“The Crimes of the Future” by David Cronenberg (Canada)
The director of “Crash” (1996) is not used to sparing his audience: at 79, he should prove it once again, with this science fiction film about transhumanism and organ removal with Viggo Mortensen, Léa Seydoux and Kristen Stewart. In theaters May 25.
“Brother and Sister” by Arnaud Desplechin (France)
In the continuity of his “Conte de Noël” (2008), Arnaud Desplechin films a family drama with two brothers and sisters in long-term conflict reunited by the death of their parents. With Marion Cotillard and Melvil Poupaud.
“Holy Spider” by Ali Abbasi (Denmark)
Rewarded at Un Certain Regard in 2018, with “Border”, the Dane of Iranian origin tackles the theme of the religious quest in a thriller set in Iran.
“Without Filter” by Ruben Ostlund (Sweden)
The most scathing of Swedish directors is seeking a second Palme d’Or, after “The Square” (2017), with this satirical comedy where he follows the passengers of a luxury cruise, stranded on a desert island and led by a captain of Marxist ship. This film, initially baptized “Triangle of Sadness” finally changed its name to “Without Filter”.
“Broker” by Hirokazu Kore-eda (South Korea)
After his Palme d’Or for “A family affair” (2018), the great regular on the Croisette took a step aside towards South Korea, taking on the star of “Parasite”, Song Kang-ho, for a new story of families, where it will be a question of baby boxes.
“Decision to leave” by Park Chan-Wook (South Korea)
He marked the Croisette with the ultra-violent “Old boy” (Grand Prix 2004), the Korean Park Chan-Wook should once again intrigue with an investigator who must elucidate the murder of a man found in the mountains, whose main suspect is none other than the victim’s wife.
“Showing up” by Kelly Reichardt (USA)
A great figure in independent cinema, the American in minimalist cinema (“First Cow”) finds one of her favorite actresses, Michelle Williams, for a film on the daily life of an artist and how she draws inspiration from her life.
“Boy from Heaven” by Tarik Saleh (Sweden)
After the success of “Confidential Cairo” (2017), a sticky thriller on corruption, the Swede of Egyptian origin Tarik Saleh reconnects with his favorite actor, Fares Fares, for a new dive into contemporary Egypt.
“Tchaikovsky’s Wife” by Kirill Serebrennikov (Russia)
The terrible child of the Russian scene, settled in Berlin after leaving Russia in the wake of the invasion of Ukraine, is in competition for the third time, with a historical film around the composer Tchaikovsky. He could for the first time climb the stairs.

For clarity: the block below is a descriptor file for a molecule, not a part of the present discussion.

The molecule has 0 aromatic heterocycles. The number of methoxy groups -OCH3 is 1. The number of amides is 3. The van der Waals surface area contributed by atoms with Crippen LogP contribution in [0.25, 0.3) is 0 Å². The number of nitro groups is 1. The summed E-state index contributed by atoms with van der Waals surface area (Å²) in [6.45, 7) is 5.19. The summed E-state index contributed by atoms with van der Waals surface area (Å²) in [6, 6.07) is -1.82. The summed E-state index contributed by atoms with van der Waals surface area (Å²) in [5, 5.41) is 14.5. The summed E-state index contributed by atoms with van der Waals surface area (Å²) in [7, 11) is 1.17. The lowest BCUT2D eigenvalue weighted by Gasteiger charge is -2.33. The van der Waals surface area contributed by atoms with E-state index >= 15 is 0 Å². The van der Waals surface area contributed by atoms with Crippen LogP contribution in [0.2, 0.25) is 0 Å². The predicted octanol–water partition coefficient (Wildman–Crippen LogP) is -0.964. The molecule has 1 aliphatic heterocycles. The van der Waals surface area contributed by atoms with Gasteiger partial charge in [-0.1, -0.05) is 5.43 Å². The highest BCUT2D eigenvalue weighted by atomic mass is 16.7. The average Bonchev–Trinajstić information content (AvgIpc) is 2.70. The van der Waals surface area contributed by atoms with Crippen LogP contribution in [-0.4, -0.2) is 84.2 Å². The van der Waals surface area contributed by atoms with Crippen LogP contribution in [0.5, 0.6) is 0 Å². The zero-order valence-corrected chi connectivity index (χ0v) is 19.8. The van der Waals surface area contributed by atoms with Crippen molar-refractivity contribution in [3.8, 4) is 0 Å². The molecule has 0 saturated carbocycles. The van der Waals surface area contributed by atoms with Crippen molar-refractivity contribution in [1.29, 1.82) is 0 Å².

“The Almond Trees” by Valeria Bruni Tedeschi (France)
The actress who went on to direct successfully is one of the three women vying for the Palme d’Or, with a film about the Amandiers theater school founded by the French director Patrice Chéreau, against the backdrop of AIDS which rages.
“Tori and Lokita” by Jean-Pierre and Luc Dardenne (Belgium)
The Dardenne brothers, the most famous representatives of social cinema, already doubly palmed in Cannes, this time share the friendship of two teenagers exiled in Belgium from Africa in precarious living conditions.
“Armageddon Time” by James Gray (USA)
After “Ad Astra”, behind closed doors space carried by Brad Pitt, the director returned to Earth with a chronicle of adolescence carried by Anne Hathaway and Anthony Hopkins located in the heart of New York in the 1980s, in a school governed by the father of Donald Trump.
“Nostalgia” by Mario Martone (Italy)
For his first steps in competition, the Neapolitan Mario Martone pays homage to his city through a dramatic adaptation of the novel “Nostalgia” by the Italian writer and journalist Ermanno Rea.
“Stars at noon” by Claire Denis (USA)
Rewarded in February for “With love and determination” at the Berlinale, Claire Denis returns a few months later with a “film of expectation, atmosphere, on the edge of the diplomatic thriller” according to Thierry Frémaux, shot in Central America.
“Close” by Lukas Dhont (Belgium)
His first film “Girl” on transidentity won him the Camera d’or in 2018. With “Close”, the Belgian Lukas Dhont deals with friendship through two teenagers who are suddenly separated by a tragedy.
“RMN”, by Cristian Mungiu (Romania)
Palme d’or for “4 months, 3 weeks, 2 days”, a drama on abortion and corruption, Cristian Mungiu continues to examine the ills of Romania with a film, shot in a village in Transylvania, evoking the effect of European policies, relations between communities and the destiny of a country.
“Leila’s Brothers” by Saeed Roustaee (Iran)
The Iranian Saeed Roustaee has already impressed with his punchy thriller, “The Law of Tehran”, on drug trafficking. The 30-year-old arrives in Cannes with “Leila’s Brothers”, directly selected in competition, on which nothing has filtered so far.
“Hi-han”, by Jerzy Skolimowski (Poland)
At 83, this great Polish name in cinema, pillar of the new wave in this country in the 1960s, who also took up boxing, jazz, poetry and painting, returned to Poland after having lived in California, tells the story of a donkey in this film about which little information has filtered.
“Torment on the Islands”, by Albert Serra (Spain)
Spaniard Albert Serra, 46, (“The death of Louis XIV” in 2016 with Jean-Pierre Léaud in the role of the dying sovereign) will try his luck with “Tourment sur les Îles”, a story of love and writing with Benoît Magimel.
“A little brother”, by Léonor Serraille (France)
“A little brother”, second feature film by Léonor Serraille (“Young girl” in 2017), tells the story of a family of immigrant origin, from the end of the 1980s to the present day in the Paris suburbs.
“Le Otto Montagne”, by Charlotte Vandermeersch and Felix Van Groeningen (Belgium)
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Videos. Cannes 2022: here are the 21 films in competition, who will win the palme d’or?